The first Jawbone headset was built in 2003, and thanks to brutal feedback from a panel of design experts (including Steve Jobs), Hosain and the team realized they could no longer compromise the product to meet an aggressive product release timetable. They focused on the product’s problem areas and went from $0-70M revenue in one year. “When you focus ruthlessly…you can transform your business overnight,” urged Hosain.
A critical time for Jawbone was the transition to the Internet of Things, on top of being an electronics company. Jawbone’s team had translated what they learned in headsets and sensors to health, creating what would become the top selling Jawbone Up.
Emmett Shear, Twitch
You can’t learn how to be an entrepreneur until you try it, and don’t give up. Before Justin.tv and Twitch, Emmett Shear and Justin Kan built six different startup ideas in one and a half years. “ADD prevents you from succeeding, but we learned a lot about coding,” said Emmett. Though none of those initial ideas took off, the team gained programming and prototyping skills and learned what it would take to eventually run and scale Twitch.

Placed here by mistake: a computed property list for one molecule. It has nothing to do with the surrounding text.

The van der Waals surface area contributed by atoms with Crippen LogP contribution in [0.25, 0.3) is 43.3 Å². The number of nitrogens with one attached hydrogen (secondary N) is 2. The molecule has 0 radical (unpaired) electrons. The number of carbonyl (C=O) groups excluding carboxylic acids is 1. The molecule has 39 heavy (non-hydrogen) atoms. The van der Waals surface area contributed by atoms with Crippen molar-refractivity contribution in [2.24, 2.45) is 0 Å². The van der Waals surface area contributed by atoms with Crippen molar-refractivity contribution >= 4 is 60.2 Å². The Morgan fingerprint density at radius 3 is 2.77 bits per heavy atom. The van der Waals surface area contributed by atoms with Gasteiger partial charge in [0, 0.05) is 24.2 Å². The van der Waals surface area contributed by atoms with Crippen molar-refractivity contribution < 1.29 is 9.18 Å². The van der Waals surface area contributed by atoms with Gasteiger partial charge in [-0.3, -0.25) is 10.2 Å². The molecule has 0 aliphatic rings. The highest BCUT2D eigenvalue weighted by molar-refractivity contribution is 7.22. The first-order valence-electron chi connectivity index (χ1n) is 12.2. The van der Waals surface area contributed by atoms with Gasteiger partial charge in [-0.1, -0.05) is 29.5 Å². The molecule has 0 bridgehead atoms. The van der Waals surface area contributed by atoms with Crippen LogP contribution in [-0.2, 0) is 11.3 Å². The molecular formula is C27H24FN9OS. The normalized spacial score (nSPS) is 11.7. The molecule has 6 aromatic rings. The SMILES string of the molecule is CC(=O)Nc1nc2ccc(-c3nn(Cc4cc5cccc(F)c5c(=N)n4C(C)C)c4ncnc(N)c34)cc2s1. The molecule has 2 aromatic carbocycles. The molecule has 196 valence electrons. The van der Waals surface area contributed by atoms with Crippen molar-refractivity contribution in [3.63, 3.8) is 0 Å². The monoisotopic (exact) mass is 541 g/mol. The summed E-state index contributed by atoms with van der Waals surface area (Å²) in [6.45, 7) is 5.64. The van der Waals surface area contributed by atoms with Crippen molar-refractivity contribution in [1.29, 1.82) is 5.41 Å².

Emmett highlighted the skills founders themselves should have:
Know the product and engineering behind it. Have the technical skills to understand how your product is built and know how to communicate effectively with your engineering team.
Know how to scale. The first step is building a great product, but the next step is to keep growing your user base. A great product is nothing without its customers.
Know how to hire and manage. Once you find the right employees for your company who are talented and committed, it’s important to know how to motivate them and cultivate company culture.
And last but not least, know how to talk to your customers. One of Twitch’s greatest strengths was figuring out customer needs and cycling through feedback to constantly improve the product.
– Kat Mañalac and Natalie Luu